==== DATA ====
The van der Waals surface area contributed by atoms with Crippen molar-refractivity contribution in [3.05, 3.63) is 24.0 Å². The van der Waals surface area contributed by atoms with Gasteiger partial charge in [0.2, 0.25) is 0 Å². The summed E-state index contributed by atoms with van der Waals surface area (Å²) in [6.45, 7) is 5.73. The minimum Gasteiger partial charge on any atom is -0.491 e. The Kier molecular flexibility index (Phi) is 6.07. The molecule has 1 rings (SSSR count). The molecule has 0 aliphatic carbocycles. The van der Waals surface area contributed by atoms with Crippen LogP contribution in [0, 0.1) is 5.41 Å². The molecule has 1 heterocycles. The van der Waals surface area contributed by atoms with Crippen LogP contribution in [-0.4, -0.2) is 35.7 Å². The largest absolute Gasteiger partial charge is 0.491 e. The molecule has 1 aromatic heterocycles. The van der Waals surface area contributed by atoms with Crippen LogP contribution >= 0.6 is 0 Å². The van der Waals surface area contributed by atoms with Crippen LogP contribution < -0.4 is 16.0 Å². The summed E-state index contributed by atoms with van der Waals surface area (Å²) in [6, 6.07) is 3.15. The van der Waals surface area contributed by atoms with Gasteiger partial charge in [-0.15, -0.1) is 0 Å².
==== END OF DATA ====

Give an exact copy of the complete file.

The van der Waals surface area contributed by atoms with Crippen molar-refractivity contribution in [3.05, 3.63) is 24.0 Å². The van der Waals surface area contributed by atoms with Gasteiger partial charge in [0.2, 0.25) is 0 Å². The summed E-state index contributed by atoms with van der Waals surface area (Å²) in [6.45, 7) is 5.73. The minimum Gasteiger partial charge on any atom is -0.491 e. The Kier molecular flexibility index (Phi) is 6.07. The molecule has 1 rings (SSSR count). The molecule has 0 aliphatic carbocycles. The van der Waals surface area contributed by atoms with Crippen LogP contribution in [0, 0.1) is 5.41 Å². The molecule has 1 heterocycles. The van der Waals surface area contributed by atoms with Crippen LogP contribution in [-0.4, -0.2) is 35.7 Å². The largest absolute Gasteiger partial charge is 0.491 e. The molecule has 1 aromatic heterocycles. The van der Waals surface area contributed by atoms with Crippen LogP contribution >= 0.6 is 0 Å². The van der Waals surface area contributed by atoms with Crippen LogP contribution < -0.4 is 16.0 Å². The summed E-state index contributed by atoms with van der Waals surface area (Å²) in [6, 6.07) is 3.15. The van der Waals surface area contributed by atoms with Gasteiger partial charge in [-0.15, -0.1) is 0 Å².